Business Line of Credit
A business line of credit is another ideal way to fund your startup, expand operations, acquire another business, or open a franchise. Unlike an installment loan, a business line of credit has no set monthly payment amount as you only pay for what you draw. And there’s no obligation to draw funds up to the limit.
In most instances, the lender will give you a set amount of time to use the business line of credit. But once this period lapses, it will be necessary to reapply to reopen a new one. So, you definitely want to take some time to draft up projections for expenditures and plan accordingly.
They can also serve as a cushion if your business runs into a rough patch and needs a little help to stay afloat until the downturn ends. And even if your business is doing well, having a business line of credit to fall back on if operations slow down can you give peace of mind.
Business Term Loans
In a nutshell, business term loans are installment loans that are either secured or unsecured, with a fixed interest rate. To repay the loan, you’ll pay the lender the same amount over a set amount of time. Some lenders also offer short-term loans that are payable in a shorter time frame.
When evaluating your loan application, the lender will analyze your business financials to gauge the health of your company and determine how much you can afford to repay each month. They will also consider the amount of time you’ve been in business and factor your credit score into the equation to determine the likelihood of you defaulting on the loan. The latter is also used to determine what interest rate you qualify for.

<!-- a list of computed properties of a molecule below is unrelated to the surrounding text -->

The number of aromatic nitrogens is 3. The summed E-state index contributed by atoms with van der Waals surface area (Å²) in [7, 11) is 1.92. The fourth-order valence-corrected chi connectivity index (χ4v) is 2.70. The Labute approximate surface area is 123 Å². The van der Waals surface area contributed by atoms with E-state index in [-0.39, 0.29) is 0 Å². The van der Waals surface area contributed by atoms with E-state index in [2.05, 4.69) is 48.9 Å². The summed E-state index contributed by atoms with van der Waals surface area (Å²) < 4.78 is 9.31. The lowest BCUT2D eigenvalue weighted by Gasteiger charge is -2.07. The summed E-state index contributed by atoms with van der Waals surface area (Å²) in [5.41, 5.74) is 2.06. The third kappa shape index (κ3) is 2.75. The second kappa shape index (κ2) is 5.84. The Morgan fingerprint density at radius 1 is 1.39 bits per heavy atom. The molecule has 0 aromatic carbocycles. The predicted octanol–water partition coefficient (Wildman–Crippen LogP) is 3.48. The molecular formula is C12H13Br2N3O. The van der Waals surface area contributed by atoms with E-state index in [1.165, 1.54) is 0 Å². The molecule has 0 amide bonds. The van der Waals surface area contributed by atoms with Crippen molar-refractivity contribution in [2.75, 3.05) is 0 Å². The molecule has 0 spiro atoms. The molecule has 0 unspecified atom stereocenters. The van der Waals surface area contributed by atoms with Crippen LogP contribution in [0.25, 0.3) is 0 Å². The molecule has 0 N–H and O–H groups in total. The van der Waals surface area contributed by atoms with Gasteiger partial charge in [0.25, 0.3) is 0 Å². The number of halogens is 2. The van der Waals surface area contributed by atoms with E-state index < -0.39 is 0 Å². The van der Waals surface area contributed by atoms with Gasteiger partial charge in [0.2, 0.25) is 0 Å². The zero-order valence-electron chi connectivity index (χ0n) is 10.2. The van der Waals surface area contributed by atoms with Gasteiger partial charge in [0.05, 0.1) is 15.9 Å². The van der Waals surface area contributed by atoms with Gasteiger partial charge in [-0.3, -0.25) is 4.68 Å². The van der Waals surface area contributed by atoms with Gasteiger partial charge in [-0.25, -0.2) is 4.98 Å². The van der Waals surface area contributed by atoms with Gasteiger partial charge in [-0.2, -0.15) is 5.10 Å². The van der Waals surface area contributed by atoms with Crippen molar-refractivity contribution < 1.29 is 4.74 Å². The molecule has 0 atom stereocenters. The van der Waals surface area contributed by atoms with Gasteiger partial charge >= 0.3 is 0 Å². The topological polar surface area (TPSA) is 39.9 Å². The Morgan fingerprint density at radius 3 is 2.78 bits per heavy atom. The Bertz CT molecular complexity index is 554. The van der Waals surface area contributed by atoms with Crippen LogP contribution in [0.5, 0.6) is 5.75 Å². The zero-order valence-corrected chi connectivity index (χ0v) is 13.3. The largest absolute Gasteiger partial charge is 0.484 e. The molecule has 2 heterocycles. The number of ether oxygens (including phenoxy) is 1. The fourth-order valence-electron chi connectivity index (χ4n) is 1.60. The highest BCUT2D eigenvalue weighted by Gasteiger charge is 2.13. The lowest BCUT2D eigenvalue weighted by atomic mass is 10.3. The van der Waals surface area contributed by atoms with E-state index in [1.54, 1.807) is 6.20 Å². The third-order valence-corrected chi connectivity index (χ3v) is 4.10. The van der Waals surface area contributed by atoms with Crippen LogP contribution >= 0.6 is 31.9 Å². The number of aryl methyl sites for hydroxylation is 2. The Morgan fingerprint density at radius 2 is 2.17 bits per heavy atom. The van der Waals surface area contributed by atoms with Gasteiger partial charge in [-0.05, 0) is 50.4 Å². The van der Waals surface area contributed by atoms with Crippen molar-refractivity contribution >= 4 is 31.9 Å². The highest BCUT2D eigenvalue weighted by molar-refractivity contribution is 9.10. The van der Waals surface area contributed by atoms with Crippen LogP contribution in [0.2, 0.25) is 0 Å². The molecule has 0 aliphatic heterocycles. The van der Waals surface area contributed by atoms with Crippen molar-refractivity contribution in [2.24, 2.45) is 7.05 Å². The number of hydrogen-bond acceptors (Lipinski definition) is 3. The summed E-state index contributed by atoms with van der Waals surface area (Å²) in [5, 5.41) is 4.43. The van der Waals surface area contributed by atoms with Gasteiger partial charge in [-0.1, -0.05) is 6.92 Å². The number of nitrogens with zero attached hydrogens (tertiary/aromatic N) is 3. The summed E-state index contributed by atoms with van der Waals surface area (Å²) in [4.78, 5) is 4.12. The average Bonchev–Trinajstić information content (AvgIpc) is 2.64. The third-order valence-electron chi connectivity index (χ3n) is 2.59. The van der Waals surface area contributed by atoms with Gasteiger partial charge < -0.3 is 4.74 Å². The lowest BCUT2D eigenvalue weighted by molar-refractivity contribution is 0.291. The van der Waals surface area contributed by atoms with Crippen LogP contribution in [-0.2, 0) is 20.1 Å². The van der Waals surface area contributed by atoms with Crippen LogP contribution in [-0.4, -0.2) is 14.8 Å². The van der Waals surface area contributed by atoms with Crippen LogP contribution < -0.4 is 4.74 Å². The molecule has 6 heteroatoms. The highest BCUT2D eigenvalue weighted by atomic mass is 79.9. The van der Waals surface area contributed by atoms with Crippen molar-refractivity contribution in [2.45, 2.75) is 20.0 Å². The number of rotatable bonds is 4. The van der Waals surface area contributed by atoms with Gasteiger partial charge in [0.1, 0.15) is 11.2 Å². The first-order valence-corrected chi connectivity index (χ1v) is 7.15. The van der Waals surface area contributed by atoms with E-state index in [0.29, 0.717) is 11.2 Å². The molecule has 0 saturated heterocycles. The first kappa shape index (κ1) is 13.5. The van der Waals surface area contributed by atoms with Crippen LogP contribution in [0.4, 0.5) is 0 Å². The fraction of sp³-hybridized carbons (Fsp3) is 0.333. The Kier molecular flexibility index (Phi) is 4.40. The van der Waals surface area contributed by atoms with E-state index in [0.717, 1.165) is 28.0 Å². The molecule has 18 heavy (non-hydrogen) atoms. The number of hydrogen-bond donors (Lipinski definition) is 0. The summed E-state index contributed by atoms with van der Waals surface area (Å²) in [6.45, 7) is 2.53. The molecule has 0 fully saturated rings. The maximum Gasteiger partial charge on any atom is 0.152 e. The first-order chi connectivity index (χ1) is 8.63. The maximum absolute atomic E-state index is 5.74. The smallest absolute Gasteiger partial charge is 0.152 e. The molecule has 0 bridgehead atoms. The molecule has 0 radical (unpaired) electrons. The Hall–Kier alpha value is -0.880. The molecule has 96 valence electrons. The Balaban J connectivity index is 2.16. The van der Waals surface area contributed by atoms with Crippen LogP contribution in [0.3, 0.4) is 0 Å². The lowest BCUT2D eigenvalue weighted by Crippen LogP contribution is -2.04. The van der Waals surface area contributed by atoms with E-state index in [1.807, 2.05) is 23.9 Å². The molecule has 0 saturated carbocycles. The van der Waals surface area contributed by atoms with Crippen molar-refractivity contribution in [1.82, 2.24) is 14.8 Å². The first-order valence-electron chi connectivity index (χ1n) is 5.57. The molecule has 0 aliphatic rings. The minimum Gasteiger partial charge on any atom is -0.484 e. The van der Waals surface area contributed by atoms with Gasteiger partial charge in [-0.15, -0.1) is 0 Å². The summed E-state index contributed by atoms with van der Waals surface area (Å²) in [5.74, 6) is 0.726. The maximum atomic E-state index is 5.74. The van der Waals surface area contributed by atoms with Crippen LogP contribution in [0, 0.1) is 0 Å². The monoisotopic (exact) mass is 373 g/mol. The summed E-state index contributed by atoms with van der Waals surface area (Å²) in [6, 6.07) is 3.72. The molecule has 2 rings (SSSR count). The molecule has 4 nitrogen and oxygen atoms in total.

Business term loans have many benefits, including the ability to use the funds in any way you see fit. Another major perk is the fast funding time and the lengthy repayment periods, which make the loans easier to manage.
Commercial mortgage loans are used to purchase commercial property. But they may also be used as a traditional mortgage to make improvements to your company’s existing facility or refinance the current loan you have on the property.
Commercial mortgage providers offer competitive interest rates, but a down payment is usually required. Furthermore, the property will be used as collateral to secure the loan.
Equipment financing caters to business owners that use loads of major equipment in operations. The loans are usually secured by the equipment purchased, and a down payment may be required.